Gender Identity and Sex Categorization
Jeffrey Eugenides and Judith Butler are two people who share the same theme of gender identity and sex categorization in their works. Middlesex, a book written by Jeffrey and Undoing Gender, a book written by Butler both display a wide discussion of gender identity and sexual categorization. Undoing Gender addresses the issue of sexuality and gender identity using scientific theory. Middlesex talks about a character Cal initially known as Calliope who lives a life in the middle of male and female gender. Cal came to the disturbing realization that she was a character in between a girl and a boy while everyone else knew her as a girl or female. This therefore presents a crisis in her personal life, which informs the title of the book, Middlesex.
Gender Identity and Sex Categorization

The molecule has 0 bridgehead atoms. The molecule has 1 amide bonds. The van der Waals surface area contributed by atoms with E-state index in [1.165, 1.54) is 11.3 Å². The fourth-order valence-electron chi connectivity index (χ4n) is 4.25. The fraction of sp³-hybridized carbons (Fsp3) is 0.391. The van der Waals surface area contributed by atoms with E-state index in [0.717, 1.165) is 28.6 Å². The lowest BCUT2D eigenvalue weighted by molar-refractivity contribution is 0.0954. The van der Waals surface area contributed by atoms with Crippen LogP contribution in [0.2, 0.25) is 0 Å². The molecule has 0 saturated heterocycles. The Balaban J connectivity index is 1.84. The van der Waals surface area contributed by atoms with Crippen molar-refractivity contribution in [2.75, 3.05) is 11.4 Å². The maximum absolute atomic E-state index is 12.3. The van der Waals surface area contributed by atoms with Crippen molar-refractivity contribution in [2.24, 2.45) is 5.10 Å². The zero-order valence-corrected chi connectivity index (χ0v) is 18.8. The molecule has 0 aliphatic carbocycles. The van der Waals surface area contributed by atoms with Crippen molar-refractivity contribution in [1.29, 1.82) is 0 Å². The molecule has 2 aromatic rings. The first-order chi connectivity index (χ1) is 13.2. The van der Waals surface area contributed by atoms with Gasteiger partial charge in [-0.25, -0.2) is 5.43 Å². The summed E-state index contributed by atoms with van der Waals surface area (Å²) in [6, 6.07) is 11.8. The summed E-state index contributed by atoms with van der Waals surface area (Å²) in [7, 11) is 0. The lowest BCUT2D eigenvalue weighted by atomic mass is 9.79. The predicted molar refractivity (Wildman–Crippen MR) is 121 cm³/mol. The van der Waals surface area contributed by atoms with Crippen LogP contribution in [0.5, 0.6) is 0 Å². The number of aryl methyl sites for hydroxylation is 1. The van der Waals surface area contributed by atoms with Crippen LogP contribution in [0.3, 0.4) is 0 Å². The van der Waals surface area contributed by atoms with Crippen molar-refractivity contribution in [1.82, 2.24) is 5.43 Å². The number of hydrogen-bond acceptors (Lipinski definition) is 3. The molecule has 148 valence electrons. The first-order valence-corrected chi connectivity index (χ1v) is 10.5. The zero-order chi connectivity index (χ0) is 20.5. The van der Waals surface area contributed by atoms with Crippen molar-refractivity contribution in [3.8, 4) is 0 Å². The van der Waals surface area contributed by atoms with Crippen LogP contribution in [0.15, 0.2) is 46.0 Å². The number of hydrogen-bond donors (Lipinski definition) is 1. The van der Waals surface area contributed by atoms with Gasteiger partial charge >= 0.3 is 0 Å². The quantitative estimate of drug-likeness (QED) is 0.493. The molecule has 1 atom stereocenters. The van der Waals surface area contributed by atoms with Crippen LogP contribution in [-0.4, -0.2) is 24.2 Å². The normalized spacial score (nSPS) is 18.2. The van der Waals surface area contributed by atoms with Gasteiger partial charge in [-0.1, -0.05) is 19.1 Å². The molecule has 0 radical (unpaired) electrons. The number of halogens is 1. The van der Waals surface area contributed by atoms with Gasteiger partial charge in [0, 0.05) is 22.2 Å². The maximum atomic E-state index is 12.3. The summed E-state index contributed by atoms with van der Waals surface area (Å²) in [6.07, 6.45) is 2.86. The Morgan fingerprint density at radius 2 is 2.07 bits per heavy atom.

The book therefore presents the theme of gender identity. This is because the story continuously addresses the struggles the character undergoes to find a human identity in her Middlesex form. This means that her quest is to make people understand her as a normal person and not view her as an intersex. The declaration that Cal makes to show her coming to birth on two occasions set the theme into motion in the entire story. She narrates that her first birth was as a girl and the second birth as a teenage boy (Eugenides 3). This clearly indicates that she later lived a life pursuing a gender identity because both sexes had a share of her physical body.